Whew… that was a close one!
As you may know I have been very busy in 2017. In January, I was focused on creating my first webinar, 6 Steps to FEEL in Love All Over Again and February was spent getting to know so many amazing couples who enrolled in my online coaching program The Relationship Roadmap.
All of this was amazing and exciting but it required putting in a lot more hours of work, which took time away from the kids. They were feeling neglected and expressed this feeling clearly and repeatedly.
Uh oh, mom just got triggered.
While trying to listen to them, I almost instantaneously thought, “no matter what I do it’s not enough for you.”
Hello, Melissa the Martyr. Who invited you here?
Thankfully I was able to catch myself before Melissa the Martyr took over. I realized that I was having a False Mommy Guilt Syndrome flare up.
False Mommy Guilt Syndrome (FMGS) is caused by holding oneself to an unreasonably high standard based on the belief that mothers are not only nurturing–they are self-sacrificing.
We strive for these ridiculously high expectations because it gives us the illusion of control: if we meet these standards, the kids will become happy adults.
Symptoms of FMGS include:
- Feeling that you have done something wrong even when you haven’t.
- Feeling like no matter how hard you try, you’re never quite good enough.
- Chronic sufferers experience a nagging feeling that never goes away completely.
To treat this episode of FMGS, I needed a mindset overhaul. To pull me out of mommy martyrdom, I chose to find the gifts in the situation. From that mindset, I realized that:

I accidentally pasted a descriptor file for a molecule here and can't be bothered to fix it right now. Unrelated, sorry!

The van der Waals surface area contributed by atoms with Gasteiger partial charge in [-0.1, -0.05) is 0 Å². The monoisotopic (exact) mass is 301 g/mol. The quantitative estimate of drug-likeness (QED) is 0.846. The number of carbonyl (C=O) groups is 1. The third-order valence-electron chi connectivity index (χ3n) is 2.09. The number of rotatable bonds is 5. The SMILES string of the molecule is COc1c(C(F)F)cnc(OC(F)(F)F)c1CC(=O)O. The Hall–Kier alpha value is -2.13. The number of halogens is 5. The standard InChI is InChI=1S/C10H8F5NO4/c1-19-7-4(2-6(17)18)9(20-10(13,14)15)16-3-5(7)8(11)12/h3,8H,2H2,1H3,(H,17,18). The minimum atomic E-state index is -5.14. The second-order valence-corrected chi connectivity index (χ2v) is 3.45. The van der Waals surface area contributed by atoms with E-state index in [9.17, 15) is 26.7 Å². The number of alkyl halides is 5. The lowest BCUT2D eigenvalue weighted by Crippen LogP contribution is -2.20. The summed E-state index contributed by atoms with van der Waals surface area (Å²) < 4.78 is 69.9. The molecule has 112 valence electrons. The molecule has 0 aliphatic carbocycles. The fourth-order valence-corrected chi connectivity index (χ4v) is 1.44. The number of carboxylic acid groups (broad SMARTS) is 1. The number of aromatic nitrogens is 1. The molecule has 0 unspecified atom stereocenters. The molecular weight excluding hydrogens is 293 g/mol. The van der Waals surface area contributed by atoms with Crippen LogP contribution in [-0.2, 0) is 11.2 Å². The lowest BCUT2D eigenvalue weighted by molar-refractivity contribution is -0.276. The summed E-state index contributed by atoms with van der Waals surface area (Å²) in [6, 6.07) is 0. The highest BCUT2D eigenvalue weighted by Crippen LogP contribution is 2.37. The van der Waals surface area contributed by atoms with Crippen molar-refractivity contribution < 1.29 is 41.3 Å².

- This was an opportunity to be a model for my kids — to show them how to handle the challenges coming their way. Next fall, they will start high school where the workload will be much more substantial and advanced. It’s good for them to see me putting in extra effort for this big project. It’s good for them to see me wrestling with time management. It’s good for them to see me struggle and succeed.
- This was a reminder that I choose where I want to spend my time and energy. To make the most impact, I needed to get clear on what was essential.
What my kids need and deserve from me is focused attention. That’s the priority.
With that in mind, I lowered my standards on all non-essential tasks. For example, the kids need to eat but that doesn’t mean I have to make every meal from scratch.
I set boundaries around time so that everyone was clear on when they could not interrupt me and when we would give each other our full attention.
Instead of staying upstairs and watching mindless TV to get a mental break, I chose to join them in the basement (their lair) and sat on the couch and colored. I was available if they wanted to be with me, and if not, we all did our own things to relax.
The next time you feel guilty, ask yourself if you actually did something hurtful or harmful. If not, you’re probably experiencing FMGS.
Obviously, the specific actions I used work for teens and not toddlers but regardless of the age of your child, the treatment plan is the same: release yourself from your unrelenting standards, focus on what is essential, and take time to relax.
It works every time.